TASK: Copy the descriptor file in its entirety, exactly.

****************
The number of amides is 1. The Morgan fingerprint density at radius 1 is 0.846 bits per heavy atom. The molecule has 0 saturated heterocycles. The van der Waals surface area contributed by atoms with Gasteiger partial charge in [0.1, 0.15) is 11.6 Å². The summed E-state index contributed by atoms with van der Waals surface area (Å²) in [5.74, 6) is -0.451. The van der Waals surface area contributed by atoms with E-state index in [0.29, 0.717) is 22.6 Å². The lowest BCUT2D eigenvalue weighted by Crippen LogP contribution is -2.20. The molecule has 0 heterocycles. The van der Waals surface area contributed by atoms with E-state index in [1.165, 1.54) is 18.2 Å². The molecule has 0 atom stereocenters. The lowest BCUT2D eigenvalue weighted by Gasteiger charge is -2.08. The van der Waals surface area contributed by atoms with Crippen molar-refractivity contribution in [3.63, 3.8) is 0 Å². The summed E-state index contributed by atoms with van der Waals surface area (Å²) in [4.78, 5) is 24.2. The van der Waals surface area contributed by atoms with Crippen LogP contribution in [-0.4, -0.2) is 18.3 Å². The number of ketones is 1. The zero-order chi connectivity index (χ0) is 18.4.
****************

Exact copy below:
The number of amides is 1. The Morgan fingerprint density at radius 1 is 0.846 bits per heavy atom. The molecule has 0 saturated heterocycles. The van der Waals surface area contributed by atoms with Gasteiger partial charge in [0.1, 0.15) is 11.6 Å². The summed E-state index contributed by atoms with van der Waals surface area (Å²) in [5.74, 6) is -0.451. The van der Waals surface area contributed by atoms with E-state index in [0.29, 0.717) is 22.6 Å². The lowest BCUT2D eigenvalue weighted by Crippen LogP contribution is -2.20. The molecule has 0 heterocycles. The van der Waals surface area contributed by atoms with E-state index in [1.165, 1.54) is 18.2 Å². The molecule has 0 atom stereocenters. The lowest BCUT2D eigenvalue weighted by Gasteiger charge is -2.08. The van der Waals surface area contributed by atoms with Crippen molar-refractivity contribution in [3.63, 3.8) is 0 Å². The summed E-state index contributed by atoms with van der Waals surface area (Å²) in [4.78, 5) is 24.2. The van der Waals surface area contributed by atoms with Crippen LogP contribution in [-0.4, -0.2) is 18.3 Å². The number of ketones is 1. The zero-order chi connectivity index (χ0) is 18.4.